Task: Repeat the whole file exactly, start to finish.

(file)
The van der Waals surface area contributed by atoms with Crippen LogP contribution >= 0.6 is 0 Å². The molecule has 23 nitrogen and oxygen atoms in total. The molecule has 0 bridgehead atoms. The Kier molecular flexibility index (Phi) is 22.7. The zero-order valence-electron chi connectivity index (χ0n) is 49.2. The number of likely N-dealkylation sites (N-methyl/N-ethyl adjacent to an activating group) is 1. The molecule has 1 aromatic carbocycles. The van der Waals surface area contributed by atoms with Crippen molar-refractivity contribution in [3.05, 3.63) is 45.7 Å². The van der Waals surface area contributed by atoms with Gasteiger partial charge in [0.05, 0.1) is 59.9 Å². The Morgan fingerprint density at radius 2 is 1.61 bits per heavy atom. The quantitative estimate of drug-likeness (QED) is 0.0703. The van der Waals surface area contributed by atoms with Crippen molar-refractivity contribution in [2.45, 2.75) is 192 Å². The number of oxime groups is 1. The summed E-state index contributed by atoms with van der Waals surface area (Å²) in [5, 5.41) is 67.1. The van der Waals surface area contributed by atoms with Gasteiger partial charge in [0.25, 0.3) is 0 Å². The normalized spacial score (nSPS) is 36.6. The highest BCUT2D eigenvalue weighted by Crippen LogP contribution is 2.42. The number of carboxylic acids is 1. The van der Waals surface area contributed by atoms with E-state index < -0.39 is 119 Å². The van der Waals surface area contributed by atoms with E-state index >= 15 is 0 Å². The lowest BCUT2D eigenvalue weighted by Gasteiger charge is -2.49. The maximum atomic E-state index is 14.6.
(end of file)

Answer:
The van der Waals surface area contributed by atoms with Crippen LogP contribution >= 0.6 is 0 Å². The molecule has 23 nitrogen and oxygen atoms in total. The molecule has 0 bridgehead atoms. The Kier molecular flexibility index (Phi) is 22.7. The zero-order valence-electron chi connectivity index (χ0n) is 49.2. The number of likely N-dealkylation sites (N-methyl/N-ethyl adjacent to an activating group) is 1. The molecule has 1 aromatic carbocycles. The van der Waals surface area contributed by atoms with Crippen molar-refractivity contribution in [3.05, 3.63) is 45.7 Å². The van der Waals surface area contributed by atoms with Gasteiger partial charge in [0.05, 0.1) is 59.9 Å². The Morgan fingerprint density at radius 2 is 1.61 bits per heavy atom. The quantitative estimate of drug-likeness (QED) is 0.0703. The van der Waals surface area contributed by atoms with Crippen molar-refractivity contribution in [2.45, 2.75) is 192 Å². The number of oxime groups is 1. The summed E-state index contributed by atoms with van der Waals surface area (Å²) in [5, 5.41) is 67.1. The van der Waals surface area contributed by atoms with Gasteiger partial charge in [0.25, 0.3) is 0 Å². The normalized spacial score (nSPS) is 36.6. The highest BCUT2D eigenvalue weighted by Crippen LogP contribution is 2.42. The number of carboxylic acids is 1. The van der Waals surface area contributed by atoms with E-state index < -0.39 is 119 Å². The van der Waals surface area contributed by atoms with E-state index >= 15 is 0 Å². The lowest BCUT2D eigenvalue weighted by Gasteiger charge is -2.49. The maximum atomic E-state index is 14.6.